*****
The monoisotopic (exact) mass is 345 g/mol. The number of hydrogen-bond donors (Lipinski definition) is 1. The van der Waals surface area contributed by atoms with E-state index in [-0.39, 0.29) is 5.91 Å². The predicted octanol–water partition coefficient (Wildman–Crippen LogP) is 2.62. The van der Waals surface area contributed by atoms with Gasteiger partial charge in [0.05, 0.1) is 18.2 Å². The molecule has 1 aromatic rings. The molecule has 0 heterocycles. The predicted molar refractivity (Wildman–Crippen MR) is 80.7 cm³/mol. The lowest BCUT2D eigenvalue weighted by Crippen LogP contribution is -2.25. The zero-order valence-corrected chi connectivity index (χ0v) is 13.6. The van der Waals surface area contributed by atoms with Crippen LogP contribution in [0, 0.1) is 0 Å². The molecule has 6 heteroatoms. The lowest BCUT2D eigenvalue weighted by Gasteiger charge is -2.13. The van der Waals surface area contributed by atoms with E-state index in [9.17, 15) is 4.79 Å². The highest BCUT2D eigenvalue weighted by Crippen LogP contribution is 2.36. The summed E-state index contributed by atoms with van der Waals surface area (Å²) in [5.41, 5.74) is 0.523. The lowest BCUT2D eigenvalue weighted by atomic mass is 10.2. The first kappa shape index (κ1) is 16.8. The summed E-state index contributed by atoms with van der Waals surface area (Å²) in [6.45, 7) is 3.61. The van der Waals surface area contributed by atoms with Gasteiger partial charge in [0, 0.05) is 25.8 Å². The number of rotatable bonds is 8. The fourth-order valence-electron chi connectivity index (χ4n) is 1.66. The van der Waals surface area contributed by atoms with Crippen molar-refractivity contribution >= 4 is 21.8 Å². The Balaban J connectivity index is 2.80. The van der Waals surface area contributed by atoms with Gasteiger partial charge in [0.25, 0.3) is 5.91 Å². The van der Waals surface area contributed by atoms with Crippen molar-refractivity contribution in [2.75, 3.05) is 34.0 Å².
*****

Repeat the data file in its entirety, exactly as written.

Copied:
The monoisotopic (exact) mass is 345 g/mol. The number of hydrogen-bond donors (Lipinski definition) is 1. The van der Waals surface area contributed by atoms with E-state index in [-0.39, 0.29) is 5.91 Å². The predicted octanol–water partition coefficient (Wildman–Crippen LogP) is 2.62. The van der Waals surface area contributed by atoms with Gasteiger partial charge in [0.05, 0.1) is 18.2 Å². The molecule has 1 aromatic rings. The molecule has 0 heterocycles. The predicted molar refractivity (Wildman–Crippen MR) is 80.7 cm³/mol. The lowest BCUT2D eigenvalue weighted by Crippen LogP contribution is -2.25. The zero-order valence-corrected chi connectivity index (χ0v) is 13.6. The van der Waals surface area contributed by atoms with Crippen LogP contribution in [0, 0.1) is 0 Å². The molecule has 6 heteroatoms. The lowest BCUT2D eigenvalue weighted by Gasteiger charge is -2.13. The van der Waals surface area contributed by atoms with E-state index in [9.17, 15) is 4.79 Å². The highest BCUT2D eigenvalue weighted by Crippen LogP contribution is 2.36. The summed E-state index contributed by atoms with van der Waals surface area (Å²) in [5.41, 5.74) is 0.523. The lowest BCUT2D eigenvalue weighted by atomic mass is 10.2. The first kappa shape index (κ1) is 16.8. The summed E-state index contributed by atoms with van der Waals surface area (Å²) in [6.45, 7) is 3.61. The van der Waals surface area contributed by atoms with Gasteiger partial charge in [0, 0.05) is 25.8 Å². The number of rotatable bonds is 8. The fourth-order valence-electron chi connectivity index (χ4n) is 1.66. The van der Waals surface area contributed by atoms with Crippen molar-refractivity contribution >= 4 is 21.8 Å². The Balaban J connectivity index is 2.80. The van der Waals surface area contributed by atoms with Gasteiger partial charge in [0.25, 0.3) is 5.91 Å². The van der Waals surface area contributed by atoms with Crippen molar-refractivity contribution in [2.75, 3.05) is 34.0 Å².